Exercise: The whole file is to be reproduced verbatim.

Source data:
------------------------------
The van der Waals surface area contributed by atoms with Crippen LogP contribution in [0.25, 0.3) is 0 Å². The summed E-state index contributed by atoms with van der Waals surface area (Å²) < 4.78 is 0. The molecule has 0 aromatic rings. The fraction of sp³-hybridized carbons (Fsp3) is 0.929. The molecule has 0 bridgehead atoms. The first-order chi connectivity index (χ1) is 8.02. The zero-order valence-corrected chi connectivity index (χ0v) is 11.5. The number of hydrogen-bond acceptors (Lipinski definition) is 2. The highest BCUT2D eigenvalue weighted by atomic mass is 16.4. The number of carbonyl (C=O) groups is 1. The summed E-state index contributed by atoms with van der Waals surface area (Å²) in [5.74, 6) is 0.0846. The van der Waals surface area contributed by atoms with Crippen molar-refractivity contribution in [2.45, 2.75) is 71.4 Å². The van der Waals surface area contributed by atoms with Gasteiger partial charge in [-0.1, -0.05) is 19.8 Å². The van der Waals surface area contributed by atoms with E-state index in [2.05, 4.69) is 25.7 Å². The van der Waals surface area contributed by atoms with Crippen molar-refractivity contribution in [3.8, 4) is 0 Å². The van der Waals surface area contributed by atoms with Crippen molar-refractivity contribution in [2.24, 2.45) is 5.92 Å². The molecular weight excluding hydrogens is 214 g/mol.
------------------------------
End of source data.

The van der Waals surface area contributed by atoms with Crippen LogP contribution in [0.25, 0.3) is 0 Å². The summed E-state index contributed by atoms with van der Waals surface area (Å²) < 4.78 is 0. The molecule has 0 aromatic rings. The fraction of sp³-hybridized carbons (Fsp3) is 0.929. The molecule has 0 bridgehead atoms. The first-order chi connectivity index (χ1) is 8.02. The zero-order valence-corrected chi connectivity index (χ0v) is 11.5. The number of hydrogen-bond acceptors (Lipinski definition) is 2. The highest BCUT2D eigenvalue weighted by atomic mass is 16.4. The number of carbonyl (C=O) groups is 1. The summed E-state index contributed by atoms with van der Waals surface area (Å²) in [5.74, 6) is 0.0846. The van der Waals surface area contributed by atoms with Crippen molar-refractivity contribution in [2.45, 2.75) is 71.4 Å². The van der Waals surface area contributed by atoms with Gasteiger partial charge in [-0.1, -0.05) is 19.8 Å². The van der Waals surface area contributed by atoms with E-state index in [2.05, 4.69) is 25.7 Å². The van der Waals surface area contributed by atoms with Crippen molar-refractivity contribution in [3.8, 4) is 0 Å². The van der Waals surface area contributed by atoms with Crippen molar-refractivity contribution in [2.24, 2.45) is 5.92 Å². The molecular weight excluding hydrogens is 214 g/mol.